With the release of Symfony 4 last month, we’ve slowly been seeing package maintainers update their packages to support the latest version of Symfony components. If you are a package maintainer and haven’t done so, you should check out my guide for supporting multiple versions of Symfony.
What happens if a package you use doesn’t support Symfony 4? You can always fork the repo, add the version constraints and open up a pull request. Often, maintainers are happy to accept your pull request and create a new tag for it in a couple days.
What about a package that isn’t active and could take months for them to update? You could fork it and use your fork in your project, but I’m not a fan of doing this. You could end up with a lot of forks that become stale.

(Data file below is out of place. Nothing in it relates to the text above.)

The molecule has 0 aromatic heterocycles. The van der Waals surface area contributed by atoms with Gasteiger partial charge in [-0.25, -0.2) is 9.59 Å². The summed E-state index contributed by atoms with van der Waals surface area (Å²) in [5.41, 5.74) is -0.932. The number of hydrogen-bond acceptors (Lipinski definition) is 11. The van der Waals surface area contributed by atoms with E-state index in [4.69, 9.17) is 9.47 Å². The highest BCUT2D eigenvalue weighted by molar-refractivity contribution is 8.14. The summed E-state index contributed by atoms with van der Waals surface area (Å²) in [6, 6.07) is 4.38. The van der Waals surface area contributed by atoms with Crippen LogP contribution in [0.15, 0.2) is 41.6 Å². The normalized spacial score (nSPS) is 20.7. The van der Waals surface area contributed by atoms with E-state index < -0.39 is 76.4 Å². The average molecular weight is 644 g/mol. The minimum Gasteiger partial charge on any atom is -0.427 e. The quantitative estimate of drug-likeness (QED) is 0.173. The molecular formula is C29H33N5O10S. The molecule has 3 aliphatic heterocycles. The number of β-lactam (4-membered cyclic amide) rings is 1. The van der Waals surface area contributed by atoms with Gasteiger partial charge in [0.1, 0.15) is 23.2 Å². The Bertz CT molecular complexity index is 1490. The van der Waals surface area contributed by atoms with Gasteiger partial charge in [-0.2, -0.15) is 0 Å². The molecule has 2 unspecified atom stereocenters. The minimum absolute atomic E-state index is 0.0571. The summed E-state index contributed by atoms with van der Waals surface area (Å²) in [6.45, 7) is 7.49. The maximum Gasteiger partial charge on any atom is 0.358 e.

With flex not requiring all of Symfony, you might be able to get away with having a few packages being 3.4. The only difference between 4.0 and 3.4 is removed deprecations.
What if it’s a common package like YAML or Console? What if it’s another common package that has a lot of different version requirements like php-parser? I ran into this last week and it didn’t look like the packages I was wanting to use were going to get updated anytime soon.
Enter the Composer Version Alias hack. This hack allows you to require a version of a package as if it were another. Example:
This is saying that our version 4.0.2 will be imported as 3.4.0. Now any package that requires Symfony YAML version 3, will work because we are aliasing our installed version to 3.4.0.
This hack isn’t ideal. It may not work 100% of the time and can cause upgrading to be annoying (because it requires the full version). If you find yourself needing a package really quick, it can be a lifesaver.
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